To send content items to your account,
please confirm that you agree to abide by our usage policies.
If this is the first time you use this feature, you will be asked to authorise Cambridge Core to connect with your account.
Find out more about sending content to .
To send content items to your Kindle, first ensure firstname.lastname@example.org
is added to your Approved Personal Document E-mail List under your Personal Document Settings
on the Manage Your Content and Devices page of your Amazon account. Then enter the ‘name’ part
of your Kindle email address below.
Find out more about sending to your Kindle.
Note you can select to send to either the @free.kindle.com or @kindle.com variations.
‘@free.kindle.com’ emails are free but can only be sent to your device when it is connected to wi-fi.
‘@kindle.com’ emails can be delivered even when you are not connected to wi-fi, but note that service fees apply.
Biological markers or ‘biomarkers’ of organ damage and dysfunction occupy a central position in the armamentarium of the clinician that is used for the screening, diagnosis and management of disease. Our knowledge of the pathophysiological basis of individual diseases continues to increase inexorably and the discoveries emanating from the Human Genome Project are set to enhance this knowledge immeasurably. Understanding the aetiopathogenesis of changes that take place in individual tissues, organs or compartments of the body can help in the search for markers that reflect these changes. Some of these changes may be directly related to the pathological abnormality while others might be a secondary consequence of the abnormality.
Basic research into the pathophysiology of a disease provides the foundation of knowledge that can lead to the discovery of valuable biomarkers. This foundation can also act as the starting point for the discovery of pharmaceutical interventions. Increasingly, with a more systematic approach to biomarker development and drug discovery, we are seeing the measurement of the biomarker playing a greater role in monitoring the efficacy and/or side effects of the therapeutic intervention. From a clinical standpoint, this can have a major benefit in assessing compliance with therapy, which is acknowledged to be one of the key determinants of efficacy, especially when there is no other ready means to judge the patient's response.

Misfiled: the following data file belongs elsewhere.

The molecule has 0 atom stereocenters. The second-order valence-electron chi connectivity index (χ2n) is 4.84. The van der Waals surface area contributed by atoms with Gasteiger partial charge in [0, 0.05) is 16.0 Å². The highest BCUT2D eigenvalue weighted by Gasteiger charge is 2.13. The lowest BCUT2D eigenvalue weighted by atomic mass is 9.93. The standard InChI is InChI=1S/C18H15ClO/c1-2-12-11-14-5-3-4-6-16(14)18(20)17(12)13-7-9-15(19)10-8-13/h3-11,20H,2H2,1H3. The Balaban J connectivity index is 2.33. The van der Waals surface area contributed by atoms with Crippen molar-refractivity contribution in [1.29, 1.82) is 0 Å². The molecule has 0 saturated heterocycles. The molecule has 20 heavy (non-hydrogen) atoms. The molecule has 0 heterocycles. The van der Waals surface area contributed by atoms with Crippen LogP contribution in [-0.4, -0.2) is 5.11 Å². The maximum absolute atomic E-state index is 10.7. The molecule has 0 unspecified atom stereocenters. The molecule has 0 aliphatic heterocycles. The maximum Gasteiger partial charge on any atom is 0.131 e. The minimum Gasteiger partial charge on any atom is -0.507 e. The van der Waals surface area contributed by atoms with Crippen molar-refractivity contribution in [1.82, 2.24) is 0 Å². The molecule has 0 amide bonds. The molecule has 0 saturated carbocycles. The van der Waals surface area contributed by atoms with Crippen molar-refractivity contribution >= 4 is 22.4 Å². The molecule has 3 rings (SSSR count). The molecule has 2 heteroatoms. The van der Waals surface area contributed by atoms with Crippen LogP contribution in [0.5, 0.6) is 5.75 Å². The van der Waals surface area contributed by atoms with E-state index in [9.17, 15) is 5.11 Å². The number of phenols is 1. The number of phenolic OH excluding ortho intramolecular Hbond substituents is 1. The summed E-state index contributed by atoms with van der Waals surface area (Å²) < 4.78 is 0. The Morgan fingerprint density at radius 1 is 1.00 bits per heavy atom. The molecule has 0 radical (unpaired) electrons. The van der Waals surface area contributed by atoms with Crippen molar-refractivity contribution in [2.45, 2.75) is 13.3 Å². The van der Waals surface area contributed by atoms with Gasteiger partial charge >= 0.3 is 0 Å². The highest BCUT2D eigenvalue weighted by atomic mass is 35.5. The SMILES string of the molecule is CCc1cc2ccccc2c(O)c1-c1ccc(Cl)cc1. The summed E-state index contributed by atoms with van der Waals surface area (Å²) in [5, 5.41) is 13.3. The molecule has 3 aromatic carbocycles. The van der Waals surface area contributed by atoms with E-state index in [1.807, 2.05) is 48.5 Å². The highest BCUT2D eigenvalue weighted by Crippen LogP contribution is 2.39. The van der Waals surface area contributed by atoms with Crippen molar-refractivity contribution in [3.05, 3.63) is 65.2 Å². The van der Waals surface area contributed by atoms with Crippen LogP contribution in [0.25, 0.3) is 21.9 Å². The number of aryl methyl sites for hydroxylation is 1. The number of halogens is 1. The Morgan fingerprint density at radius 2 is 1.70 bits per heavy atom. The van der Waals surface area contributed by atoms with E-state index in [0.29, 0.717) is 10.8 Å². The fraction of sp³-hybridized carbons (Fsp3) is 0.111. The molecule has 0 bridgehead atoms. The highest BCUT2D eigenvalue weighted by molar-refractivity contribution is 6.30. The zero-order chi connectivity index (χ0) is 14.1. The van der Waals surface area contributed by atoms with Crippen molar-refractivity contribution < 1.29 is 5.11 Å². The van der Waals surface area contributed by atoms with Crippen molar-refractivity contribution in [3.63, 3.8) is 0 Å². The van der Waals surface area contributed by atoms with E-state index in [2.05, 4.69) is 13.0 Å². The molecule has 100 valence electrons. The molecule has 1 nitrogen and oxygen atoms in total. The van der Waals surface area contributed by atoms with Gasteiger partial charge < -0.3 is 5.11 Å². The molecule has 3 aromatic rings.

The discovery of a new biomarker is complemented by the development and validation of appropriate analytical technology.
Immunosuppressive drug therapy is used to prevent acute or chronic rejection of organ allografts in patients who have received a transplant. As with most prophylactic treatments, it only becomes apparent that the treatment has failed when the unwanted event happens. If there is a large safety margin between the dose of drug that prevents the unwanted event and the dose at which unacceptable drug toxicity occurs then the drug dose given can be sufficiently high to ensure treatment effectiveness. However, in transplant patients, the consequences of under- or over-immunosuppression can be equally catastrophic. On the one hand, underimmunosuppression can result in organ rejection that may, in turn, lead to graft loss and even death, while, on the other hand, overimmunosuppression can result in life-threatening infections, carcinoma and a range of drug-related adverse events such as nephrotoxicity. At present, we use plasma or blood drug concentrations as a surrogate measure of immunosuppression in the belief that there is a tight relationship between drug concentration and effect . However, interindividual variation in pharmacological response can make drug concentration data difficult to interpret. For this reason, the use of biomarkers for monitoring the response to immunosuppressive drug therapy has been investigated.
Choice of biomarker
The choice of biomarkers for monitoring the response to immunosuppressive drug therapy is wide. Monitoring the effect of therapy on the primary intracellular drug targets offers the most promise, but these targets are also the most difficult to measure (Table 45.1).
This publication takes a critical, evidence-based look at the efficacy of diagnostic tests which are increasingly being used to evaluate organ damage and dysfunction. The use of biomarkers is growing, with a steady stream of products being brought out by the pharmaceutical industry. Some of these assist in diagnosis, others provide a means of monitoring the state of progression of disease and the effectiveness of therapeutic options. However, in many cases the evidence which supports the use of these methods as opposed to traditional biochemical tests has not yet been demonstrated, and it is intended that this volume will help clarify the strengths and weaknesses of using these biomarkers across a wide range of applications and in the various organs of the body. This approach will provide pathologists, clinical biochemists and medical laboratory scientists with an invaluable overview of the diverse applications of biomarkers in medicine.